A woman who pushed science forward

Marie Curie-Sklodowska\’s exceptionalism was already evident from her student days, when she had a strong interest in the study of physics and chemistry; for the late 19th century, this was incomprehensible to many people; she was a woman of great talent and great influence. She was fluent in four languages: Russian, French, German, and English. Her sister Bronia was also gifted.
marie curie
o They may have received their talents from their parents, who were teachers.
o Perhaps that is why the parents did not dissuade their daughters from their desire for education.
However, there was a problem.Poland at that time was under the rule of the Russian czar, and the Poles were somewhat forgotten.Despite all obstacles, Sister Bronia eventually became a doctor, and Marie began her studies in Paris. Although she could hardly afford to eat, she felt free and independent. She was able to pursue her dreams.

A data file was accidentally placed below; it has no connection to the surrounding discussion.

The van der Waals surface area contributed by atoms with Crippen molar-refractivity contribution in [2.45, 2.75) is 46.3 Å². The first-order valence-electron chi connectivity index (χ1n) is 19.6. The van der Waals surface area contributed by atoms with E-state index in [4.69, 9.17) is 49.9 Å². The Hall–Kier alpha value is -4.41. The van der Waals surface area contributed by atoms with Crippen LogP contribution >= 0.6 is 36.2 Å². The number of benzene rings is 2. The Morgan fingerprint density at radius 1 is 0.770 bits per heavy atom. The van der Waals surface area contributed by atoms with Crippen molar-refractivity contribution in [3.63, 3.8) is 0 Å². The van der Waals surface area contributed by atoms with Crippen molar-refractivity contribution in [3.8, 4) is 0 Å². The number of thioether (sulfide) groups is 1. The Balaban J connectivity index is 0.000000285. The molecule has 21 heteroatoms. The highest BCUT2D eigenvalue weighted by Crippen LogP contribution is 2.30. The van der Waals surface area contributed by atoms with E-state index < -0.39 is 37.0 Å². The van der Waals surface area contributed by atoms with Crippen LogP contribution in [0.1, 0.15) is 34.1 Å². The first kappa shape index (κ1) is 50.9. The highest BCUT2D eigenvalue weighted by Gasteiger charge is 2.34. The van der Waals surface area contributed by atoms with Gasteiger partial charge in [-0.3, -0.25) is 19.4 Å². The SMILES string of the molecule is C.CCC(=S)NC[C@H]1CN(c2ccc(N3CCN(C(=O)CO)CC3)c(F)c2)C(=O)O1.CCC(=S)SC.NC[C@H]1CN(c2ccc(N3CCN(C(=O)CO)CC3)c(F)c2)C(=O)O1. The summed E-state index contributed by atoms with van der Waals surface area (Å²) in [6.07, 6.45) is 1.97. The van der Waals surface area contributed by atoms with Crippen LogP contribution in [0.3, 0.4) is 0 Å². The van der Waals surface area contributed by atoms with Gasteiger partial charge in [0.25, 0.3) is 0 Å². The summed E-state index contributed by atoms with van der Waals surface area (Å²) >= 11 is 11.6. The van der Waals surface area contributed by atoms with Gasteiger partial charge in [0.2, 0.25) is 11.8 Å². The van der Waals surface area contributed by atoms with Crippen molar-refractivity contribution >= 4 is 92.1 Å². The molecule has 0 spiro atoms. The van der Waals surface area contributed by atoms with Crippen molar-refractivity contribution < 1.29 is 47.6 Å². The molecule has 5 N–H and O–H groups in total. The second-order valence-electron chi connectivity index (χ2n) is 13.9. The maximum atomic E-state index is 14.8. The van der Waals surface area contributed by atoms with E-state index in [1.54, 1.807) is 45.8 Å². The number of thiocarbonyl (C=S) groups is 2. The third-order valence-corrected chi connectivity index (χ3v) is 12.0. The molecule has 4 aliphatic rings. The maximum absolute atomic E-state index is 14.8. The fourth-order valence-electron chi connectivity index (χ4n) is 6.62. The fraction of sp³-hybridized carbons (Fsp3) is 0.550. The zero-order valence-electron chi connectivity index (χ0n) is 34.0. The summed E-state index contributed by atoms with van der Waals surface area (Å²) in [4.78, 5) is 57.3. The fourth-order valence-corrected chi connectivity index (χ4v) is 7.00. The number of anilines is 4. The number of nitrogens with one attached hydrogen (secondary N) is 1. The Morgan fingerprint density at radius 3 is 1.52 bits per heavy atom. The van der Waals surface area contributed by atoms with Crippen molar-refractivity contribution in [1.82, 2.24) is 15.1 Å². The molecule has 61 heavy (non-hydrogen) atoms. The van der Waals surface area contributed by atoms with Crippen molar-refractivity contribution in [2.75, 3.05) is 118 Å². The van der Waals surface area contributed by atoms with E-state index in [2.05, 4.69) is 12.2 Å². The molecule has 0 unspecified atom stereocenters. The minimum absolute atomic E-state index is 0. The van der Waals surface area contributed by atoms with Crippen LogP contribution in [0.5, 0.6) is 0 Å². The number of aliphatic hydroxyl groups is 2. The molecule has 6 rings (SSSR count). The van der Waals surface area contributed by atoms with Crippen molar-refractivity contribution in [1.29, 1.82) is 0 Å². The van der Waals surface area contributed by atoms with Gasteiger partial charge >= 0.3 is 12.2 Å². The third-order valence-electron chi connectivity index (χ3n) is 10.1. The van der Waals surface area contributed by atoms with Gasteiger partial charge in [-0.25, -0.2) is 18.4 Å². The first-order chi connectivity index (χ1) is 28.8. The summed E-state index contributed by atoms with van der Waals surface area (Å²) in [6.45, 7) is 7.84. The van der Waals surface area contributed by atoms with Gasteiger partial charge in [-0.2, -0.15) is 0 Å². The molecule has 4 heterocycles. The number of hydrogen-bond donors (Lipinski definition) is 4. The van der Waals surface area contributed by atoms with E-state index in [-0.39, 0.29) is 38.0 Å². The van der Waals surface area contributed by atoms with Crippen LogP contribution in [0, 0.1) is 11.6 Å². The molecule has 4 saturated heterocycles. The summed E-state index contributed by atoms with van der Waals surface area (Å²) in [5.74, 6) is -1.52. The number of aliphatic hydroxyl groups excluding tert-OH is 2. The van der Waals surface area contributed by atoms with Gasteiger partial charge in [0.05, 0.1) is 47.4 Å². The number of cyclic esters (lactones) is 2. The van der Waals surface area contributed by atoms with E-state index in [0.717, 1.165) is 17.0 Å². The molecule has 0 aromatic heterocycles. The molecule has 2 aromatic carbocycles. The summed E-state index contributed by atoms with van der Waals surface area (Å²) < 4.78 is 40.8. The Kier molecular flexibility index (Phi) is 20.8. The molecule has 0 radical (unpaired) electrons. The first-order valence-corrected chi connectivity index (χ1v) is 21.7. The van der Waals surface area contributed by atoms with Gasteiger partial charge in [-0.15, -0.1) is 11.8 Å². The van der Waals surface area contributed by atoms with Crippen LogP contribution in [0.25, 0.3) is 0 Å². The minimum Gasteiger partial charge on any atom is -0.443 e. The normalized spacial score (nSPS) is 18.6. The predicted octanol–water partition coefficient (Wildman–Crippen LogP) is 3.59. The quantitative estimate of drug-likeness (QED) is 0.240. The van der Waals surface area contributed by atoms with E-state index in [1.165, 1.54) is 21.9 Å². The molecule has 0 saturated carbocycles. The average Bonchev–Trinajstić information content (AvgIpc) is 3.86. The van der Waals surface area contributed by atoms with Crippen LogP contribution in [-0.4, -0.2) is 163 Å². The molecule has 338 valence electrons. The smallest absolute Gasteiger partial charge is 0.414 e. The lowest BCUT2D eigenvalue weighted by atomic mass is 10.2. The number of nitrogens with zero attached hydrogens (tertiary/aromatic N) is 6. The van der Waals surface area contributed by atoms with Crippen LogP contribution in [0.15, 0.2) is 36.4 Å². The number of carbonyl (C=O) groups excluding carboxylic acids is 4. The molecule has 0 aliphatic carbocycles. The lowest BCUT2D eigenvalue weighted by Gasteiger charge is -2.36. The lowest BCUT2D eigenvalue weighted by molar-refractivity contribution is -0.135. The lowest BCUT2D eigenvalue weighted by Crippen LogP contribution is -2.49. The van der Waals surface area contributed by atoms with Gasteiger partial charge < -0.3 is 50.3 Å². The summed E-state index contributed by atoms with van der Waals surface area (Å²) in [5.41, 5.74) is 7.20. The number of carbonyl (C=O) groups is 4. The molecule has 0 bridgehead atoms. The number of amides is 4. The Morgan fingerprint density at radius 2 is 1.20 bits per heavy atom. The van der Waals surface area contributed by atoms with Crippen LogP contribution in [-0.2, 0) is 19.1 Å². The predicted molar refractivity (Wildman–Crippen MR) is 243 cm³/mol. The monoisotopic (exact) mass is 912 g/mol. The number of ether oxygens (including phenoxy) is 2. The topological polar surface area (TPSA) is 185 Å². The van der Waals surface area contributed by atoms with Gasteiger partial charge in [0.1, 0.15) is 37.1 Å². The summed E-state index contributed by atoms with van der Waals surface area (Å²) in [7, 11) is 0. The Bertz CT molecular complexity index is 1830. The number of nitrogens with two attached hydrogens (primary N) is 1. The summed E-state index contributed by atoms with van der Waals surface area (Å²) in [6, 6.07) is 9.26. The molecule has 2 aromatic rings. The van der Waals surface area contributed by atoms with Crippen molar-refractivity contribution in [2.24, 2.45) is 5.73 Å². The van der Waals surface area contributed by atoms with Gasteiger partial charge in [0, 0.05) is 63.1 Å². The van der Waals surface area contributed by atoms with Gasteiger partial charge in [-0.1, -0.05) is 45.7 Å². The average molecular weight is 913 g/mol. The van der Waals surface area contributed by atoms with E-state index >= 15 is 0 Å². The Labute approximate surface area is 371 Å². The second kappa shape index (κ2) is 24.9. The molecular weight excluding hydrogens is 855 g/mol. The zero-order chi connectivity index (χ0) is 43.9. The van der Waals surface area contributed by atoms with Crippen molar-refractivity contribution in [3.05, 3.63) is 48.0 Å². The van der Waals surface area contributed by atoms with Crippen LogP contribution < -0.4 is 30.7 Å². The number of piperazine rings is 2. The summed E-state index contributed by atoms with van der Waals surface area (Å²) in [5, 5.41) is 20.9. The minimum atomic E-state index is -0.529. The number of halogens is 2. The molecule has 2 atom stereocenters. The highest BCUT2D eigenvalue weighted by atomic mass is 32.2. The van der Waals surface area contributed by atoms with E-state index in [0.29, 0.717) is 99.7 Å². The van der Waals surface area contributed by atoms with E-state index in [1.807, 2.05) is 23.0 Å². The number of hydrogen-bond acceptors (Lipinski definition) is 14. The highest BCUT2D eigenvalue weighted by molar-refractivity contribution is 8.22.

značka nebezpečí

She was devastated by her own discoveries

In 1893, she placed first in her physics final exam and second a year later. She won a foreign scholarship and prepared for her doctorate. Then fate intervened greatly in her life by setting the young scientistPierre Curie on her path.
o He had no intention of starting a family or getting married, but he noticed a tightened soul in Marie and changed his plans.
o Thus, not only were two people in love brought together, but, importantly for humanity, two brilliant minds were brought together.
At the end of the 19th century, the first truly great discovery was imminent.After the discovery of X-rays by Wilhelm Conrad Roentgen, radium chloride was isolated in the improvised workshop of Curie and his wife, and radioactivity was discovered.Radium became an effective treatment for skin and laryngeal cancers. Eventually, however, constant contact with radioactivity made Mary herself ill, and the element she discovered killed her.
– Everything she sought in life was for the good of humanity.
– The awards given to her meant nothing to her.
– Not even the most esteemed Nobel Prize.